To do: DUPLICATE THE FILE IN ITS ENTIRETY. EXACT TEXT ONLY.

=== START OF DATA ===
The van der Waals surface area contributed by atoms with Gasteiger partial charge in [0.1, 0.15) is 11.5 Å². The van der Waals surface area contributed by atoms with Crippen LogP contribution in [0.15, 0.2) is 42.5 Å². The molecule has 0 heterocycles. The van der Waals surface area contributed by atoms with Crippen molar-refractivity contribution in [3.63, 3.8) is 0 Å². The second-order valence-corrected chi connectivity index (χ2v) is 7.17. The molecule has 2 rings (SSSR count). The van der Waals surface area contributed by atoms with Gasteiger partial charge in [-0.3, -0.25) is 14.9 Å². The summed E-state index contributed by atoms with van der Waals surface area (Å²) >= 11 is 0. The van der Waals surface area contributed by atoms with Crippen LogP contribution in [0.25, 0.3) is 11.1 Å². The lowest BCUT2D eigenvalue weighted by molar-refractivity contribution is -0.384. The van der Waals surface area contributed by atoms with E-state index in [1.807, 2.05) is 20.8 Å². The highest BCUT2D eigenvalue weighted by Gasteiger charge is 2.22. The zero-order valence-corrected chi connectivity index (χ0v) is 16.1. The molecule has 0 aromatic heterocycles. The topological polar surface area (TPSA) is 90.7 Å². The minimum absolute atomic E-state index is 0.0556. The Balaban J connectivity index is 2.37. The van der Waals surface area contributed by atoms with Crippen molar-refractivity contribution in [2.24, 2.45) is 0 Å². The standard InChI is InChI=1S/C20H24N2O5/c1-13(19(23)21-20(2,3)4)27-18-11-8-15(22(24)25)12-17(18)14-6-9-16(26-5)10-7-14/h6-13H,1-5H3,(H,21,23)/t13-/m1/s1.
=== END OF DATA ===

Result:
The van der Waals surface area contributed by atoms with Gasteiger partial charge in [0.1, 0.15) is 11.5 Å². The van der Waals surface area contributed by atoms with Crippen LogP contribution in [0.15, 0.2) is 42.5 Å². The molecule has 0 heterocycles. The van der Waals surface area contributed by atoms with Crippen molar-refractivity contribution in [3.63, 3.8) is 0 Å². The second-order valence-corrected chi connectivity index (χ2v) is 7.17. The molecule has 2 rings (SSSR count). The van der Waals surface area contributed by atoms with Gasteiger partial charge in [-0.3, -0.25) is 14.9 Å². The summed E-state index contributed by atoms with van der Waals surface area (Å²) >= 11 is 0. The van der Waals surface area contributed by atoms with Crippen LogP contribution in [0.25, 0.3) is 11.1 Å². The lowest BCUT2D eigenvalue weighted by molar-refractivity contribution is -0.384. The van der Waals surface area contributed by atoms with E-state index in [1.807, 2.05) is 20.8 Å². The highest BCUT2D eigenvalue weighted by Gasteiger charge is 2.22. The zero-order valence-corrected chi connectivity index (χ0v) is 16.1. The molecule has 0 aromatic heterocycles. The topological polar surface area (TPSA) is 90.7 Å². The minimum absolute atomic E-state index is 0.0556. The Balaban J connectivity index is 2.37. The van der Waals surface area contributed by atoms with Crippen molar-refractivity contribution in [2.24, 2.45) is 0 Å². The standard InChI is InChI=1S/C20H24N2O5/c1-13(19(23)21-20(2,3)4)27-18-11-8-15(22(24)25)12-17(18)14-6-9-16(26-5)10-7-14/h6-13H,1-5H3,(H,21,23)/t13-/m1/s1.